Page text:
Direct thermal-to-electric energy conversionengines
based on thermoelectric devices and thermophotovoltaic (TPV) energy converters
provide new opportunities for medium power ranges that may rival direct photovoltaic
(PV)power conversion and involve no moving parts. Thermoelectric energy conversion
technology, based on the Peltier effect and the Seebeck effect, exploits the thermal
energy of electrons (and holes) for the energy conversion between heat and electricity,
including power generation, refrigeration, and heat pumping.
A thermoelectric power generator has a maximum efficiency given by
, where Th,Tc
= temperatures at the hot and cold sides Tm = mean temperature , Z = measure of
the electronic power produced by the thermal gradient, divided by the thermal
A large thermal conductivity would degrade performance. The product of Z and the working
temperature T forms a nondimensional figure of merit, ZT. With a value of ZT between 3 and 4,
thermoelectric devices would have an efficiency approaching that of an ideal heat engine. Thus,
the key for the thermoelectric technology is to find materials with ZT>3. Materials with
reasonable ZT are often heavily doped semiconductors and some semimetals. The ZT value of a
given material is temperature dependent; it usually peaks at certain temperature and drops off at
materials can be used in all-solid-state devices to produce electricity from hot
sources. Left figure
schematically represents how electricity can be generated for a heat source heated
by a solar concentrator. With an appropriate thermal storage scheme, this could
provide a 24-hour source of power. Efficient thermoelectric (TE) materials are
usually semiconductors that possess simultaneously high electronic conductivity
(ó), high thermoelectric power, and low thermal conductivity (ê). These properties
define the thermoelectric figure of merit ZT = (S2ó/ê)T; where T is the temperature.
The S2ó product is often called the power factor. The quantities S2ó and ê are
transport quantities and therefore are determined by the details of the crystal
and electronic structure and scattering of charge carriers. Generally they cannot
be controlled independently, however, the combination of new theories and experimental
results suggests that they may be able to be decoupled to a significant degree.
This raises potential new research opportunities for huge improvements in the
figure of merit. State-of-the-art thermoelectric materials have ZT ~ 1. Recent
developments on superlattices and nanostructured materials have led to the demonstration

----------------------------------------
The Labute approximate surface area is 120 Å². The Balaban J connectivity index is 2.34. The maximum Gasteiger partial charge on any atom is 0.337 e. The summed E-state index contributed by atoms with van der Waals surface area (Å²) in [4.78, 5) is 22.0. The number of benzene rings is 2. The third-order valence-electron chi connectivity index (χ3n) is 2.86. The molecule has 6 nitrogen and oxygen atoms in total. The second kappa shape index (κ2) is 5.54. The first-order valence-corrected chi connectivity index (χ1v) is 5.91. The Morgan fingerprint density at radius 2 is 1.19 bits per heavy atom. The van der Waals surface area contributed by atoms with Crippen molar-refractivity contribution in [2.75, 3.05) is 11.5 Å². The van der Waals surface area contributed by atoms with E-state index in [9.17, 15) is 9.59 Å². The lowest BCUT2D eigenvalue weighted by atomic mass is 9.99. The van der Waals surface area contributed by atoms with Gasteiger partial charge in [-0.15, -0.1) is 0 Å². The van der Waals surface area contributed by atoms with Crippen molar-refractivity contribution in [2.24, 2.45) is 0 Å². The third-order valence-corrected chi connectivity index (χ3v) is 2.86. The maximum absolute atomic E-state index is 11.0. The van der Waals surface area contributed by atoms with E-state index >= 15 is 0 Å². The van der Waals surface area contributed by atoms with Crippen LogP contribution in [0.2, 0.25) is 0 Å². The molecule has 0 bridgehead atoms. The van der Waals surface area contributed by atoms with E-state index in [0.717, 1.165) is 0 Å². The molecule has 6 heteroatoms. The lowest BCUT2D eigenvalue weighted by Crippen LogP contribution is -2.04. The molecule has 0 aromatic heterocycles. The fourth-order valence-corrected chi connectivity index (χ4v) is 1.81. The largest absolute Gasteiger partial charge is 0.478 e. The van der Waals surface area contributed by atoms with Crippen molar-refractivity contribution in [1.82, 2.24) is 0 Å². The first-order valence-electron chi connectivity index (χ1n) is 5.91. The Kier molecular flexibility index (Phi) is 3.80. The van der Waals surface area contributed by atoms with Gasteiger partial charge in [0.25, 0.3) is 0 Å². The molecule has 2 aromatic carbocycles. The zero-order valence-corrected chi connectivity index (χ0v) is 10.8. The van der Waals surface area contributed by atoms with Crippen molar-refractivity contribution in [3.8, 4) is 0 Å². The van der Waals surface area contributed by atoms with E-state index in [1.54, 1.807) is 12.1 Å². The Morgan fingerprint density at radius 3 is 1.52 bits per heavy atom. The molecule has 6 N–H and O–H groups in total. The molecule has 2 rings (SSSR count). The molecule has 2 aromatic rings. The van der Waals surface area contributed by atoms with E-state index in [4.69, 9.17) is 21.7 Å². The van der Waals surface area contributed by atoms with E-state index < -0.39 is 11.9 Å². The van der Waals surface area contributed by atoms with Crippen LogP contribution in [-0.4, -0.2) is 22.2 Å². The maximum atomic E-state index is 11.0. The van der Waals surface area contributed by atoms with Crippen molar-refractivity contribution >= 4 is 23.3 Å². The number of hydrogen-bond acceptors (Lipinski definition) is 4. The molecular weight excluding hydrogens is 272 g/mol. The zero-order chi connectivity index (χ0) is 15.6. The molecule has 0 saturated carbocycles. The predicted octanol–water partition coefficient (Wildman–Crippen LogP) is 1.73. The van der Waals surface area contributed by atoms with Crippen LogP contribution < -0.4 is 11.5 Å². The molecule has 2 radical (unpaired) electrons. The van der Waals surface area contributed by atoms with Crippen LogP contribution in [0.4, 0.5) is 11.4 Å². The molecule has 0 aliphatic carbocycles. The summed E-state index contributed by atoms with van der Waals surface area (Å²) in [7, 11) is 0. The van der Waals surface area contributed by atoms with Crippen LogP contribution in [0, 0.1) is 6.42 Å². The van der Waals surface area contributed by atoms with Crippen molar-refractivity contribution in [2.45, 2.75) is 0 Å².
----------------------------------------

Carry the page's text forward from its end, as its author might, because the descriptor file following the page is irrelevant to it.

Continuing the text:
of ZT values of up to 2.4 (right figure 2). These nanostructured materials possess
significantly lower thermal conductivity than their bulk counterparts, while having
a power factor comparable to that of their bulk counterparts. With further research
and development on thermoelectric materials and understanding of electron and
phonon transport mechanisms (to achieve ZT>3), thermoelectric converter efficiency
up to 35% could be achieved.
The best commercial materials are alloys of Bi2Te3
with Bi2Se3 (n-type) and with Sb2Te3 (p-type).
The alloys are used because the phonon thermal conductivity can be significantly
reduced with only a small reduction in the electronic power factor. Bi2Te3-based
alloys have a peak ZT around 1 near room temperature. Thus, these materials are
not optimal for solar power production, where the operating temperatures are higher.
Bi2Te3-based materials, used in some power generation applications, have a module
efficiency that is limited to 5%. The U.S. National Aeronautics and Space Agency
used SiGe alloys (and PbTe-based alloys) to make radioisotopepowered thermoelectric
power generators operating in the temperature range of 300–900°C (and 300–600°C
for PbTe-based alloys), with a system conversion efficiency ~6–7%. These materials
all have a maximum ZT less than but close to 1.
Commercial thermoelectric materials, with a maximum ZT~1, were mostly discovered in 1950s.
Little progress was made in the subsequent years. In the 1990s, the possibility of improving the
thermoelectric figure of merit based on electron band gap engineering and phonon engineering in
nanostructures was investigated (Hicks and Dresselhaus 1993). These ideas have lead to a
resurgence in thermoelectric research and significant progress in improving ZT, particularly
based on nanostructured materials (Tritt 2001; Chen et al. 2003). Venkatasubramanian et al.
(2001) reported that Bi2Te3/Sb2Te3-based p-type superlattices have a room-temperature ZT of
2.4. Harman et al. (2002) reported that PbTe/PbTeSe superlattices with nanodots formed by
strain have a room-temperature ZT of 2.0. Hsu et al. (2004) reported bulk nanostructures of
AgPb2SbTe2+m. with a ZT of 2.2 at 527°C. Meanwhile, several research projects aiming at
improving device efficiency based on more mature materials are under way. The Jet Propulsion
Laboratory reported a segmented thermoelectric unicouple with an efficiency of ~14% with the
hot side at 975K and cold side at 300K. Solar thermoelectric power generators made of materials
with ZT~4 operating between room temperature and 1000°C would reach an efficiency of 35%.
Given the impressive development made in the field of thermoelectrics over the past decade, the
development of such materials seems to be a realizable goal